, Volume 225, Issue 4, pp 791–801 | Cite as

Modification of the behavioral effects of morphine in rats by serotonin (5-HT)1A and 5-HT2A receptor agonists: antinociception, drug discrimination, and locomotor activity

  • Jun-Xu Li
  • Aparna P. Shah
  • Sunny K. Patel
  • Kenner C. Rice
  • Charles P. FranceEmail author
Original Investigation



Indirect-acting serotonin (5-HT) receptor agonists can enhance the antinociceptive effects of morphine; however, the specific 5-HT receptor subtype(s) mediating this enhancement is not established.


This study examined interactions between morphine and both 5-HT1A and 5-HT2A receptor agonists in rats using measures of antinociception (radiant heat tail flick and warm water tail withdrawal), drug discrimination (3.2 mg/kg morphine versus saline), and locomotion.


Male Sprague–Dawley rats (n = 7-8 per group) were used to examine the effects of morphine alone and in combination with DOM (5-HT2A agonist) and 8-OH-DPAT (5-HT1A agonist).


DOM did not modify antinociceptive or discriminative stimulus effects while modestly attenuating locomotor-stimulating effects of morphine; the effect of DOM (0.32 mg/kg) on morphine-induced locomotion was prevented by the 5-HT2A receptor-selective antagonist MDL 100907. In contrast, 8-OH-DPAT (0.032–0.32 mg/kg) fully attenuated the antinociceptive effects (both procedures), did not modify the discriminative stimulus effects, and enhanced (0.32 mg/kg) the locomotor-stimulating effects of morphine. These effects of 8-OH-DPAT were prevented by the 5-HT1A receptor-selective antagonist WAY100635.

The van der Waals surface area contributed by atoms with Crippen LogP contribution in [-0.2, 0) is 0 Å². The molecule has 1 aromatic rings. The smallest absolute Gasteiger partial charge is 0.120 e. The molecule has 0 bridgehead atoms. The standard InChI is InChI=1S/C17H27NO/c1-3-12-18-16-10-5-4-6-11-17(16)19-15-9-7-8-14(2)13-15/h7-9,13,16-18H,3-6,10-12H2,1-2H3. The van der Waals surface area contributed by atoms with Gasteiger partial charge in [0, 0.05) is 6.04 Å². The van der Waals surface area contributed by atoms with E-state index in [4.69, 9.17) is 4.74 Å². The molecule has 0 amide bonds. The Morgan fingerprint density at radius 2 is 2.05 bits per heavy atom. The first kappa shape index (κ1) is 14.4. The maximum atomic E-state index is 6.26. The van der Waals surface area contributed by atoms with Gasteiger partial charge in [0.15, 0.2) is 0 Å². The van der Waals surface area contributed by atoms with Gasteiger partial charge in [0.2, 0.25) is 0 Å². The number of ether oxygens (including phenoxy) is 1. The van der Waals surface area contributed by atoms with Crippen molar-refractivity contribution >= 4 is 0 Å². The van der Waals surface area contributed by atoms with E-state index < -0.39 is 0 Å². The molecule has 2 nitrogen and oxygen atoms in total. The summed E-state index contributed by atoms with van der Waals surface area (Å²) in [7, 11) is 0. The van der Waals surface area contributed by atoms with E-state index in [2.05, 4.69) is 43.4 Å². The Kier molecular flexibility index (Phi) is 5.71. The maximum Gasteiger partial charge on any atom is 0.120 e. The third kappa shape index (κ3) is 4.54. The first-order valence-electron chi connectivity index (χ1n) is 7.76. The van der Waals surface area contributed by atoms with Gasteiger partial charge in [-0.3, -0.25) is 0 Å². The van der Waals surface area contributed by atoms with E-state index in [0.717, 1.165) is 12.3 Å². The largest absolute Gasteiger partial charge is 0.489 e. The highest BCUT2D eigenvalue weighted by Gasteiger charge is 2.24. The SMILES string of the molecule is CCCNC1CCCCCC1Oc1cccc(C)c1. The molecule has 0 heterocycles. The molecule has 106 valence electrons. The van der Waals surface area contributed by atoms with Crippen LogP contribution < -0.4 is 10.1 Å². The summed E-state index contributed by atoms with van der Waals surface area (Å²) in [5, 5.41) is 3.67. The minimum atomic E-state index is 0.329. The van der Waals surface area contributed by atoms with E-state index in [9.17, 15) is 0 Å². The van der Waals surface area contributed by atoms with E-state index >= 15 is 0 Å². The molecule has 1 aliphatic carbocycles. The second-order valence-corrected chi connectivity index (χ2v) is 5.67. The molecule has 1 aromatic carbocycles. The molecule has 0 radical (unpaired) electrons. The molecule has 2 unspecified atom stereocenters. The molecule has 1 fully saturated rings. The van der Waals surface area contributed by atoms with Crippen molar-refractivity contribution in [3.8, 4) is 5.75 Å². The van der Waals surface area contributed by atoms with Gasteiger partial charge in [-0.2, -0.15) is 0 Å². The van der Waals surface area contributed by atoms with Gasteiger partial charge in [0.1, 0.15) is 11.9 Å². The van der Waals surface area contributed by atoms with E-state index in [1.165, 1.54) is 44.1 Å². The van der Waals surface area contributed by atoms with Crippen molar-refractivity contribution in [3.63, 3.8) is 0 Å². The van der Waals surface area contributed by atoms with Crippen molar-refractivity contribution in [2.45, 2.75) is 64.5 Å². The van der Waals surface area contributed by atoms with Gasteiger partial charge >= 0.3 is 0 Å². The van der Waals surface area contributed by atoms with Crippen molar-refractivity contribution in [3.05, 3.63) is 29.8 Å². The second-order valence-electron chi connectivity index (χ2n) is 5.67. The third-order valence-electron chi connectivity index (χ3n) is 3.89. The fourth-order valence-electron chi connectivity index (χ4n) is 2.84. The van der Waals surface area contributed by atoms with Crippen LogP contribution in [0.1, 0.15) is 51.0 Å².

Agonists acting at 5-HT1A or 5-HT2A receptors do not modify all effects of mu opioid receptor agonists in a similar manner. Moreover, interactions between 5-HT and opioid receptor agonists vary significantly between rats and nonhuman primates, underscoring the value of comparing drug interactions across a broad range of conditions and in multiple species.


Serotonin receptor Rat Opioid Drug discrimination Antinociception Locomotor activity 



This study was supported, in part, by grants R01DA05018 and K0517918 (Senior Scientist Award to CPF). A portion of this work was supported by the Intramural Research Programs of National Institute on Drug Abuse and National Institute on Alcohol Abuse and Alcoholism (KCR).

The authors would like to thank Christopher Cruz, Margarita Gardea, and Sonia Cano for their expert technical support.


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Copyright information

© Springer-Verlag 2012

Authors and Affiliations

  • Jun-Xu Li
    • 1
    • 4
  • Aparna P. Shah
    • 1
  • Sunny K. Patel
    • 1
  • Kenner C. Rice
    • 3
  • Charles P. France
    • 1
    • 2
    Email author
  1. 1.Department of PharmacologyUniversity of Texas Health Science Center at San AntonioSan AntonioUSA
  2. 2.Department of PsychiatryUniversity of Texas Health Science Center at San AntonioSan AntonioUSA
  3. 3.Chemical Biology Research Laboratory, Department of Health and Human ServicesNational Institute on Drug Abuse and National Institute on Alcohol Abuse and Alcoholism, National Institutes of Health (NIH)BethesdaUSA
  4. 4.Department of Pharmacology and ToxicologyUniversity at Buffalo, The State University of New YorkBuffaloUSA

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